top of page

Work Samples

Joliet school district works to diversify staff

With just about a month left until classes resume this fall, Joliet Public Schools District 86 expects its efforts to diversity certified staff will pay off by welcoming five new principals to its buildings.

“We hire the best qualified candidates for our teaching vacancies,” said Dr. Theresa Rouse, superintendent of Joliet Public Schools District 86. “We continue to work with local universities, including Lewis University and the University of St. Francis, to diversify the candidate pool for the future.”

Vernecia Gee-Davis, a familiar face to Joliet Public Schools District 86, is slated to return to Pershing Elementary School after serving as principal at Zenon Sykuta Elementary School in Country Club Hills.

Veteran principal from Central Middle School in Evergreen Park, Rita Sparks, will take the reins this fall as the new principal at Gompers Junior High School.

Laura Hodge was promoted from assistant principal at Dirksen Junior High School to principal at Thomas Jefferson Elementary School.

Melissa Mendoza-Thompson, a principal at the ECHO MacArthur Early Childhood Center in South Holland for the past seven years, was named principal at Marycrest Early Childhood Center.

Krystal Rasmussen, an assistant principal at Plano High School for the past three years, will join the Joliet Public Schools District 86 administrative team as the new principal at Lynne Thigpen Elementary School.

Data shows that certified staff last year tallies as 74 percent Caucasian, 13 percent Hispanic, 12 percent African-American, and 1 percent Other.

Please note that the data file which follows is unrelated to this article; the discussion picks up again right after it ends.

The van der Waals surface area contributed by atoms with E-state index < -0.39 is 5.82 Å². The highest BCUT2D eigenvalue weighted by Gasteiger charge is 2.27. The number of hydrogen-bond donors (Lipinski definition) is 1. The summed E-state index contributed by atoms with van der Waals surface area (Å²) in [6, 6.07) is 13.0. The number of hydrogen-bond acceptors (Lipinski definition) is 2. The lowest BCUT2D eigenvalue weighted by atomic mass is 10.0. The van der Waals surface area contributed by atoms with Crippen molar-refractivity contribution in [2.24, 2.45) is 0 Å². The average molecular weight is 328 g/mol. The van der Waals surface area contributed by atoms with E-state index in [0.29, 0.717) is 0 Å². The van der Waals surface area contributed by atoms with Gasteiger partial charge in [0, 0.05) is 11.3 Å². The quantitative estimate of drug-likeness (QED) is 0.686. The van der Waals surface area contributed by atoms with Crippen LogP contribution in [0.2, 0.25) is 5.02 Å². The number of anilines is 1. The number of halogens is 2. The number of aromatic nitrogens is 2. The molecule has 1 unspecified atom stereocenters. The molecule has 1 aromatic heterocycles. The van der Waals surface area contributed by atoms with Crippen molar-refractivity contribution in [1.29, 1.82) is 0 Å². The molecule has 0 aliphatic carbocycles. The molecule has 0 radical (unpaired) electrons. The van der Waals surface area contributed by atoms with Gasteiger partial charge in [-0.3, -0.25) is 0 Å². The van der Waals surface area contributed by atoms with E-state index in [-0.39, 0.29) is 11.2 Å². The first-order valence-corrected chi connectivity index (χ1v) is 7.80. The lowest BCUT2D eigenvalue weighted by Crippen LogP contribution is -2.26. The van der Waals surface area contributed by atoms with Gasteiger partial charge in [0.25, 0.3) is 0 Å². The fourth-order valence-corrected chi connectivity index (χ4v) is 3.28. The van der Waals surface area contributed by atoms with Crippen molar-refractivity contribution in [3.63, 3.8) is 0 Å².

A breakdown of the District’s student body last year is 60 percent Hispanic, 24 percent African-American, 11 percent Caucasian, 4 percent Multiracial, and 1 percent Other.

The leadership changes have resulted in response to retirement vacancies.

“We are pleased to add these individuals to our leadership team,” Rouse said.

Hodge said it is an honor to be named principal at Thomas Jefferson Elementary School.

“District 86 has a strong commitment to ensuring success for every student, and I am entirely dedicated to this work,” she said.

Sparks said she is excited to work with staff, students and family to make the school year successful and meaningful for all.

“’What's best for students’ is a question we will continue to ask each other all year long,” she said. “All decisions will be madewith this in mind as we achieve academic success and social emotional growth.”

Gee-Davis hopes to lead by example.

“To prepare myself for the evolving demands of serving as a principal, I continue to attend workshops, conferences, and take classes that will better prepare me,” she said. “As principal, I must be the lead learner and continue to focus on my professional growth.”

Rasmussen agreed.

“I am continually pushing myself, increasing my knowledge, and partnering with others to ensure that I am continually improving,” she said. “Every day I reflect by asking was I better for students today than I was yesterday. I also try to inspire myself and others to engage in practices that meet the needs of every student every day.”

Mendoza-Thompson said it is a privilege to be chosen to serve the Joliet community.

“I am very child-centered, and believe in a servant leadership philosophy,” she said. “It is extremely evident in all my interactions with District 86 leadership that they share this philosophy. Joliet 86 embodies the philosophy ‘for the children’ and so do I.”

bottom of page